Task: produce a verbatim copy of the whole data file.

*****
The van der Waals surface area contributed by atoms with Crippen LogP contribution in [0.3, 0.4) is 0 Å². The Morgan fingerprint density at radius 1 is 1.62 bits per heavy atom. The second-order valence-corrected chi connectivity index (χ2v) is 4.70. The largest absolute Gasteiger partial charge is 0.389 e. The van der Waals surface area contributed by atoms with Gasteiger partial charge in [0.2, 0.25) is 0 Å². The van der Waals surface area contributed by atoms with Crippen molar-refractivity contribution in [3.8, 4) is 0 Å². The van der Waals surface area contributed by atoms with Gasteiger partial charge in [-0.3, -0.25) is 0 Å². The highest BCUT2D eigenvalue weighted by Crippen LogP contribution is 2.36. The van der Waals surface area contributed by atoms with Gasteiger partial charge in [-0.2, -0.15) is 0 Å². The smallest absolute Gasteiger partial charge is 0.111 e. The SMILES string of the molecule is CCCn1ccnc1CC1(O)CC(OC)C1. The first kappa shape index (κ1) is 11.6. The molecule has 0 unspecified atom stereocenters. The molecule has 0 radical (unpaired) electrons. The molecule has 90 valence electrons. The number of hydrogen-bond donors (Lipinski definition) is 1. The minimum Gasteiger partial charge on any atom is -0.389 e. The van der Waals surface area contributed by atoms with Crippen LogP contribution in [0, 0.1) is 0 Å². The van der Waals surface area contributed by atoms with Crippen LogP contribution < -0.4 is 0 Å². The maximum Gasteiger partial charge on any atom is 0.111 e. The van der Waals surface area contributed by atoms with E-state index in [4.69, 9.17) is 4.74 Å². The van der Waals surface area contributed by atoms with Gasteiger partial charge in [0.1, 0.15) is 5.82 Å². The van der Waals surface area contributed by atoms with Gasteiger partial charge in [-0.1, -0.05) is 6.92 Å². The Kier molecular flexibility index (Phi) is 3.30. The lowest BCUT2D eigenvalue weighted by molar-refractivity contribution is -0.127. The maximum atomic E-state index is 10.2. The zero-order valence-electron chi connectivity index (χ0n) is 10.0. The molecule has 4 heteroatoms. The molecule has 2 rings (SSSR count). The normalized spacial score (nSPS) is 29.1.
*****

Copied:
The van der Waals surface area contributed by atoms with Crippen LogP contribution in [0.3, 0.4) is 0 Å². The Morgan fingerprint density at radius 1 is 1.62 bits per heavy atom. The second-order valence-corrected chi connectivity index (χ2v) is 4.70. The largest absolute Gasteiger partial charge is 0.389 e. The van der Waals surface area contributed by atoms with Gasteiger partial charge in [0.2, 0.25) is 0 Å². The van der Waals surface area contributed by atoms with Crippen molar-refractivity contribution in [3.8, 4) is 0 Å². The van der Waals surface area contributed by atoms with Gasteiger partial charge in [-0.3, -0.25) is 0 Å². The highest BCUT2D eigenvalue weighted by Crippen LogP contribution is 2.36. The van der Waals surface area contributed by atoms with Gasteiger partial charge in [-0.2, -0.15) is 0 Å². The smallest absolute Gasteiger partial charge is 0.111 e. The SMILES string of the molecule is CCCn1ccnc1CC1(O)CC(OC)C1. The first kappa shape index (κ1) is 11.6. The molecule has 0 unspecified atom stereocenters. The molecule has 0 radical (unpaired) electrons. The molecule has 90 valence electrons. The number of hydrogen-bond donors (Lipinski definition) is 1. The minimum Gasteiger partial charge on any atom is -0.389 e. The van der Waals surface area contributed by atoms with Crippen LogP contribution in [0, 0.1) is 0 Å². The van der Waals surface area contributed by atoms with Crippen LogP contribution < -0.4 is 0 Å². The maximum Gasteiger partial charge on any atom is 0.111 e. The van der Waals surface area contributed by atoms with E-state index in [4.69, 9.17) is 4.74 Å². The van der Waals surface area contributed by atoms with Gasteiger partial charge in [0.1, 0.15) is 5.82 Å². The van der Waals surface area contributed by atoms with Gasteiger partial charge in [-0.1, -0.05) is 6.92 Å². The Kier molecular flexibility index (Phi) is 3.30. The lowest BCUT2D eigenvalue weighted by molar-refractivity contribution is -0.127. The maximum atomic E-state index is 10.2. The zero-order valence-electron chi connectivity index (χ0n) is 10.0. The molecule has 4 heteroatoms. The molecule has 2 rings (SSSR count). The normalized spacial score (nSPS) is 29.1.